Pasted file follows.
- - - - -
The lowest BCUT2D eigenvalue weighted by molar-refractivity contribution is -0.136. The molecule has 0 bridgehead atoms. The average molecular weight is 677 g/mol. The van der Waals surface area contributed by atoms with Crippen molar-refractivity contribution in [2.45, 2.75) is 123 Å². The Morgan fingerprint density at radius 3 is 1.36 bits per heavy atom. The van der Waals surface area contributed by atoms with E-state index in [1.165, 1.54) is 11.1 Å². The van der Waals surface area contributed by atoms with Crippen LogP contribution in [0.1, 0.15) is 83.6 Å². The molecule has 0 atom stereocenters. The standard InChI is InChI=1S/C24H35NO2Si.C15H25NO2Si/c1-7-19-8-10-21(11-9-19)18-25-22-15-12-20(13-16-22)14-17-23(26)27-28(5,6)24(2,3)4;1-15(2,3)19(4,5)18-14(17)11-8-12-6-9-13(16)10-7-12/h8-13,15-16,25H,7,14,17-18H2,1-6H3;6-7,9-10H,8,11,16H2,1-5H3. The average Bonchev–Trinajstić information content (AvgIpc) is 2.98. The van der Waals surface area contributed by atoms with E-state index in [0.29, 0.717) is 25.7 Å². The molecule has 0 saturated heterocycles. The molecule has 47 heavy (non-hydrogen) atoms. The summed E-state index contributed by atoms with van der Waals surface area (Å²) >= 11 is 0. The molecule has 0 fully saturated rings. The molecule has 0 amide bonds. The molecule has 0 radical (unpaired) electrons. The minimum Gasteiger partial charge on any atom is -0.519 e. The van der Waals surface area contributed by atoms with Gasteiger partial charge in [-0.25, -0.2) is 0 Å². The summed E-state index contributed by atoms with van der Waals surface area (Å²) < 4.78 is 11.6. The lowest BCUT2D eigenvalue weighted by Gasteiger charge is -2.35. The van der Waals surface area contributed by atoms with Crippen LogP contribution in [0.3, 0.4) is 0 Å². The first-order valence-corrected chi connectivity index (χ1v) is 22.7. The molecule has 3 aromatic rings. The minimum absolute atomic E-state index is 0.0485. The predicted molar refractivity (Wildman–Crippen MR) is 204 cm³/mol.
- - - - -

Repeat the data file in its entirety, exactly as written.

The lowest BCUT2D eigenvalue weighted by molar-refractivity contribution is -0.136. The molecule has 0 bridgehead atoms. The average molecular weight is 677 g/mol. The van der Waals surface area contributed by atoms with Crippen molar-refractivity contribution in [2.45, 2.75) is 123 Å². The Morgan fingerprint density at radius 3 is 1.36 bits per heavy atom. The van der Waals surface area contributed by atoms with E-state index in [1.165, 1.54) is 11.1 Å². The van der Waals surface area contributed by atoms with Crippen LogP contribution in [0.1, 0.15) is 83.6 Å². The molecule has 0 atom stereocenters. The standard InChI is InChI=1S/C24H35NO2Si.C15H25NO2Si/c1-7-19-8-10-21(11-9-19)18-25-22-15-12-20(13-16-22)14-17-23(26)27-28(5,6)24(2,3)4;1-15(2,3)19(4,5)18-14(17)11-8-12-6-9-13(16)10-7-12/h8-13,15-16,25H,7,14,17-18H2,1-6H3;6-7,9-10H,8,11,16H2,1-5H3. The average Bonchev–Trinajstić information content (AvgIpc) is 2.98. The van der Waals surface area contributed by atoms with E-state index in [0.29, 0.717) is 25.7 Å². The molecule has 0 saturated heterocycles. The molecule has 47 heavy (non-hydrogen) atoms. The summed E-state index contributed by atoms with van der Waals surface area (Å²) >= 11 is 0. The molecule has 0 fully saturated rings. The molecule has 0 amide bonds. The molecule has 0 radical (unpaired) electrons. The minimum Gasteiger partial charge on any atom is -0.519 e. The van der Waals surface area contributed by atoms with Gasteiger partial charge in [-0.25, -0.2) is 0 Å². The summed E-state index contributed by atoms with van der Waals surface area (Å²) < 4.78 is 11.6. The lowest BCUT2D eigenvalue weighted by Gasteiger charge is -2.35. The van der Waals surface area contributed by atoms with Crippen LogP contribution in [0.3, 0.4) is 0 Å². The first-order valence-corrected chi connectivity index (χ1v) is 22.7. The molecule has 3 aromatic rings. The minimum absolute atomic E-state index is 0.0485. The predicted molar refractivity (Wildman–Crippen MR) is 204 cm³/mol.